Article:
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In a year that people won’t soon forget, Health Evolution has been privileged to collaborate, communicate with, and learn from some of the brightest minds in health care.  

COVID-19 upended the industry, beginning in February, and the coronavirus continues to wreak havoc on the health system as the year closes out. More than 300,000 people died to date in the pandemic, including many frontline health care providers. 

Civil unrest also came to the forefront as many people fought against the inequities in various corners of society, including health care. The economy went into a severe recession, with many health care organizations feeling financial stresses they’ve never experienced. The contentious Presidential election promised to change the course of health care policy for the next four years.  

 All these topics were top of mind for the Health Evolution community throughout the year.  

1. “I believe when you move toward giving opinions on things that don’t matter to your business, you begin to create a wedge with someone. Even if you think your opinion is 80 percent accepted, there is still the 20 percent that you’ve alienated.”

 John Figueroa, Former CEO of Genoa Healthcare, Apria Healthcare Group and Omnicare 

 CEOs are divided on speaking out in polarizing times 


 2. “I believe that a future investigation into early coronavirus testing will not show that federal agencies failed to follow rules, but rather that the rules themselves were obsolete and not adequate for today’s challenges. It is a systematic institutional failing that demonstrates the huge downside of having the government too much in control of health care.”

 David Brailer, MD, Chairman of Health Evolution 

 COVID-19 response reveals why public-private partnership is vital to health care 


3. “I’m usually the optimist in the room, but we’re seeing more risk of cyberattacks. We’re seeing issues of fraudulent medical products and health care services. We must be able to watch our flanks and recognize that at a time when we’re all focused on a common enemy, other enemies can creep up from the side. We have to make sure that we’re paying attention to that as well.”

Amy Abernethy, MD, Principal Deputy Commissioner, FDA  

 Health care leaders share biggest fears, hopes amid COVID-19 


 4. “The only victor in war is medicine. We’re in a war right now. It happens to be with a virus, but the victor in this could be medicine because we are able to do things, such as having doctors be licensed across state lines, that we’ve spent years trying to do. This disaster allowed us to get that taken care of. We keep thinking about what’s the future and what are the tools we can build to help these incredible providers take care of people in a better way.”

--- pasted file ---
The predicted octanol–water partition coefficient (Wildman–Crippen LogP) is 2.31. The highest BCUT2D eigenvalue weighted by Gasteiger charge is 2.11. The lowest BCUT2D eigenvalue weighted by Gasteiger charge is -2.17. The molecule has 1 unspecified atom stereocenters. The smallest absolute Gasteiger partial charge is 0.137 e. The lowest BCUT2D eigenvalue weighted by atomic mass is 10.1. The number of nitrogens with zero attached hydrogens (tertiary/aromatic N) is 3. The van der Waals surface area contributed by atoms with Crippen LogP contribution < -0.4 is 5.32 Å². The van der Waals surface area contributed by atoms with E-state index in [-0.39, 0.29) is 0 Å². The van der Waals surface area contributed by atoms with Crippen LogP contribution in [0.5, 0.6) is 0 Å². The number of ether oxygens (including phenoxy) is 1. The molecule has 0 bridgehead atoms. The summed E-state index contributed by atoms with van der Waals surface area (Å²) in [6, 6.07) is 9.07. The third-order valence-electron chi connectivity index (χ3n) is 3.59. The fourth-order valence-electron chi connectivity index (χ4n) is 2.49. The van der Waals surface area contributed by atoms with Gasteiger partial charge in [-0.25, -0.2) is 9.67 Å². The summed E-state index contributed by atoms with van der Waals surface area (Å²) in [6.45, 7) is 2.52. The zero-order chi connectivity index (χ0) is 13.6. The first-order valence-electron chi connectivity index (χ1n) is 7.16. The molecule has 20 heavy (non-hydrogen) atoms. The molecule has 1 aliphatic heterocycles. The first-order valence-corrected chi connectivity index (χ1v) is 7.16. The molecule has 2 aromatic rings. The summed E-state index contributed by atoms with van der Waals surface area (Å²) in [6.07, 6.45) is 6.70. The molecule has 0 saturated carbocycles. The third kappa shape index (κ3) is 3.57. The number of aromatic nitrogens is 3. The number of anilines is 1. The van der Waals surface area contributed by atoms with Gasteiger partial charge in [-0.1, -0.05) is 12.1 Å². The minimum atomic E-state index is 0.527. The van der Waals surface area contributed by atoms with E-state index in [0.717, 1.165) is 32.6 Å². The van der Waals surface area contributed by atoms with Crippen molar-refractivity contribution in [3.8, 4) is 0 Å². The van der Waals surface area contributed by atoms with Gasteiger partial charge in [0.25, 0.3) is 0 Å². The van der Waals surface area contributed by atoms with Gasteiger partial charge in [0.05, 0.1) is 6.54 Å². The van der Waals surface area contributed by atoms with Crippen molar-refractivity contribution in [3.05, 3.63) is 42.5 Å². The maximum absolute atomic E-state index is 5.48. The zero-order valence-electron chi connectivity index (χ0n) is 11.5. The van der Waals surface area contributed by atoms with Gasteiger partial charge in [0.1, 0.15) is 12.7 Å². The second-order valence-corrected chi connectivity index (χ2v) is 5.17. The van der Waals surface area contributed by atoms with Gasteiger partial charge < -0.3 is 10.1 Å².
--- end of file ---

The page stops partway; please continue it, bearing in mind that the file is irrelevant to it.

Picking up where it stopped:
David Feinberg, MD, Google Health VP 

How CVS, Teladoc and Google Health view consumerism during COVID-19 


5. “For Black health workers, the desolation is exponential. Our lives are dedicated to a world we are the least likely to have access to, the least likely to heal in and the least likely to thrive by most indisputable metrics. In America, Black women are 3.3 times more likely than whites to die from pregnancy complications. Despite much uncertainty with SARS-COV-2, Black people are 2.4 times more likely than whites to die from COVID-19.”

Tosan Boyo, ‎Senior Vice President, Hospital Operations, John Muir Health 

The multiple worlds of Black health workers 



 6. “They have seen things. They have been the only source of support for a lot of people who have drawn their last breath. This will impact health care workers for a long time.”

Marna Borgstrom, CEO of Yale New Haven Health 

Supporting COVID-19’s mental health crisis for frontline providers 


7. “My 20-something daughters don’t remember a time when women couldn’t open a bank account or earn equal pay and full benefits. Even so, they know RBG, revere her, appreciate her and are inspired by her example. Because of her, they know that women should not only have a seat at the table when decisions are made, but belong at the head of the table.”

 Janice Nevin, MD, President and CEO, ChristianaCare 

 Women CEOs: Ruth Bader Ginsburg inspires us to advance equity 


 8. “A dirty little secret in a town like Washington that we all know very well is that in order to get anything done, you work across the aisle. With COVID we’ve seen that you can’t improve, you can’t re-open the economy, you can’t have confidence in America’s education system, you can’t have even the achievement of the American Dream without having that security in health care.”  

Kavita Patel, MD, Nonresident Fellow, The Brookings Institution and a Venture Partner at New Enterprise Associates 

Tom Daschle, Kavita Patel and Ezekiel Emanuel discuss what Biden’s health policy might look like 


 9. “Our health systems are not too big to fail. The belief that providers are ‘rolling in cash’ due to high prices and market power just isn’t so. Margins across the StrataSphere network, even for the upper 25 percent of health systems, went to near zero and the median and bottom 25 percent saw negative margins.” 

 Dan Michelson, CEO of Strata Decision Technology  

 ‘Our health systems are not too big to fail,’ CEO warns 


 10 . “CEOs and everyone should view this as a triumph of science. This vaccine has the potential to contribute to the end of the pandemic and a reopening of our economies and a return to a normal life. Business leaders should also carefully consider the learnings from COVID-19 that they may want to consider as a durable new normal of running their business including virtual workplaces, telecommuting, digital business practices and others.”

Peter Honig, MD, SVP & Head of Global Regulatory Affairs and Group Head of Development China and Development Japan at Pfizer 

Pfizer’s COVID-19 vaccine: How will it be distributed and who will receive it first?